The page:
From the discussions between Diane & the panelist and the question/answer period with the community readers, we covered more content and topics than your average university course! Discussion ranged from childhood abuse/trauma to incarceration rates, from restorative justice to the lack of helpful prison programs, from reintegration challenges for released inmates to stigma faced by loved ones and family members of inmates, from abusive relationships to support networks for families of inmates, from the prison industrial complex to… well, I think you get the idea. Diane’s is a personal story that shines a light, not only on her own experience, but deftly directs a laser beam at the prison system in Canada. Diane skillfully tells a political story through her own story – a story that concerns us all.

Over the course of the discussion, people began to ask questions: What we can do to change a system that is clearly not working? Given that we have a federal prison for women right here in Waterloo Region, how can we help within our own community? How can we get involved?

We’ve pulled together a range of potential ‘calls to action’ and avenues for participating in creating change. Clicking on the links here will get you started.

If you decide to take some action, we would love to hear about it! Get in touch with Juanita Metzger to share your story.

Prisons, Justice and Love: Turn the Page Book Club hosted by Friends of Crime Prevention

Posted on: November 16th, 2016 By: Waterloo Region Crime Prevention Council

When you host a public book club, you just never know how things will unfold, much less when you host one with the title “Prisons, Justice and Love”! But we couldn’t have had a more engaging night if we had tried!

Friends of Crime Prevention were pleased to host the first ever “Turn the Page” Book Club with Diane Schoemperlen in November 2016. Scroll through the photos below for a short photo essay of the evening together with community partners, neighbours and Friends.

Turn the Page Book Club with Diane Schoemperlen

This is not my life by Diane Schoemperlen – our first book club selection for the Turn the Page Book Club focused on prisons, justice and love. A very entangled combination!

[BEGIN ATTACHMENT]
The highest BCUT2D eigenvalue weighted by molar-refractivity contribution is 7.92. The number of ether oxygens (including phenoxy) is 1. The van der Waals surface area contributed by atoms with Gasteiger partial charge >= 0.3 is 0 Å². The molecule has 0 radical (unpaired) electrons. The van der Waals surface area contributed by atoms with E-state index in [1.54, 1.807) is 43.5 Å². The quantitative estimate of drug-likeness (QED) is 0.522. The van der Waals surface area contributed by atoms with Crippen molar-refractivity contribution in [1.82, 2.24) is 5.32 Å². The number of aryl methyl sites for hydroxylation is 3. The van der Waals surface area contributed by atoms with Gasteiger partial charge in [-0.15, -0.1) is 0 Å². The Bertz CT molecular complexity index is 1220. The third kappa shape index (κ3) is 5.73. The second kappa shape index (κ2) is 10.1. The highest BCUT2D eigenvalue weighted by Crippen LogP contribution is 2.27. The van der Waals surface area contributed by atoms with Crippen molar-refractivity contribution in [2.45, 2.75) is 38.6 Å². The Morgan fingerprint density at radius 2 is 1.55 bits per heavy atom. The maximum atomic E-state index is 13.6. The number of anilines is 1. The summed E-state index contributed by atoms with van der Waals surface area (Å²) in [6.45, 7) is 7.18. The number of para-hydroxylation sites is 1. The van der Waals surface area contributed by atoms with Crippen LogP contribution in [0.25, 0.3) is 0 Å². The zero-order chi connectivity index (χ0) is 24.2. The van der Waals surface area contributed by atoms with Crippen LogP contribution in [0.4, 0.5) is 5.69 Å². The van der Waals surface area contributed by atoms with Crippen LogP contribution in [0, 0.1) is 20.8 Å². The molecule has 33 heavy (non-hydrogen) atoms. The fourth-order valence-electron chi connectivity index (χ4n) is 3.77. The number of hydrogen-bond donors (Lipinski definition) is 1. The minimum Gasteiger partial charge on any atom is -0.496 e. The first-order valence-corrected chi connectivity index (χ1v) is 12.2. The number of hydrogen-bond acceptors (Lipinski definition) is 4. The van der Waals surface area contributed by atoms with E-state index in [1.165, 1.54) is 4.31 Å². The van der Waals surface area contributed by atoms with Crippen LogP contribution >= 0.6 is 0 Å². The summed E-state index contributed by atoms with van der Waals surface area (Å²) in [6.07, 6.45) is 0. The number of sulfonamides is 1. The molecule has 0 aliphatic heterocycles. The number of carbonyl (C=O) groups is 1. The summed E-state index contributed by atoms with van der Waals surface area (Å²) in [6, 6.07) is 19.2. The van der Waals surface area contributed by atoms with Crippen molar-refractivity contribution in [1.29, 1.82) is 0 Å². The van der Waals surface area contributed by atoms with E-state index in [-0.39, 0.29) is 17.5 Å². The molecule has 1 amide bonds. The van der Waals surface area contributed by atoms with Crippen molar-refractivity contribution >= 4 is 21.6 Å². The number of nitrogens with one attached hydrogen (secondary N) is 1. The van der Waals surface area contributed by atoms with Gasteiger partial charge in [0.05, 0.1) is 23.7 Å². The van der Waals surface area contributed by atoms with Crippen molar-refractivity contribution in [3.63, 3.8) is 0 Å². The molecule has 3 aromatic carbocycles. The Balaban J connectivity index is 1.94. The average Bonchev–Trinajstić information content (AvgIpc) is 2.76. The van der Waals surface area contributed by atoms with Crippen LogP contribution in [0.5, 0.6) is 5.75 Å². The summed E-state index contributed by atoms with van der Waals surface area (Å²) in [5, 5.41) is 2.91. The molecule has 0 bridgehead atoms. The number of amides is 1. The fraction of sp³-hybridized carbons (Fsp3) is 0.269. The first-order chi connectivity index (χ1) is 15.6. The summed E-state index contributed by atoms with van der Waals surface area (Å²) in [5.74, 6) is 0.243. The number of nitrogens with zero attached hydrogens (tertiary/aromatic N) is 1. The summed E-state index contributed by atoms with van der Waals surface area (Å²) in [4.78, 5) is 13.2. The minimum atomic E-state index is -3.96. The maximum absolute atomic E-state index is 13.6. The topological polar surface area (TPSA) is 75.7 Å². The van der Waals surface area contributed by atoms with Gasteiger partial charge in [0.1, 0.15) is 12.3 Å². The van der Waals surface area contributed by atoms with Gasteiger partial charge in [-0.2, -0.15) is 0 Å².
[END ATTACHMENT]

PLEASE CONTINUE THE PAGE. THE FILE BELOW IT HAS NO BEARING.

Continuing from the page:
Turn the Page Book Club with Diane Schoemperlen

Friends of Crime Prevention, Jenn Robinson (middle) and Lisa Armstrong (right) were the most friendly greeters! Great to see so many new faces.

Turn the Page Book Club with Diane Schoemperlen

As people gathered for the evening, Friends of Crime Prevention had the opportunity to let us know why they are a Friend. Jeanean Thomas – because I care about my community

Turn the Page Book Club with Diane Schoemperlen

As people gathered for the evening, Friends of Crime Prevention had the opportunity to let us know why they are a Friend.
Pari Karem – Why not?!

Turn the Page Book Club with Diane Schoemperlen

Thanks to John and Wordsworth Books for bringing extra copies of Diane’s book for sale!

Turn the Page Book Club with Diane Schoemperlen

The inaugural Turn the Page Book Club was held at Fresh Ground, a new cafe & community space developed by The Working Centre.

Turn the Page Book Club with Diane Schoemperlen

48 people gather to hear Diane read from her new book “This is Not My Life: A Memoir of Love, Prison, and other Complications.

Turn the Page Book Club with Diane Schoemperlen

Diane reads the first line of the her book, a first line she is quite proud of! You’ll have to read the book to find out why this line still makes her laugh! Or listen to her interview with The Current on CBC Radio where the host reads it out loud.

Turn the Page Book Club with Diane Schoemperlen

Diane reading some of the more emotionally challenging parts from her book.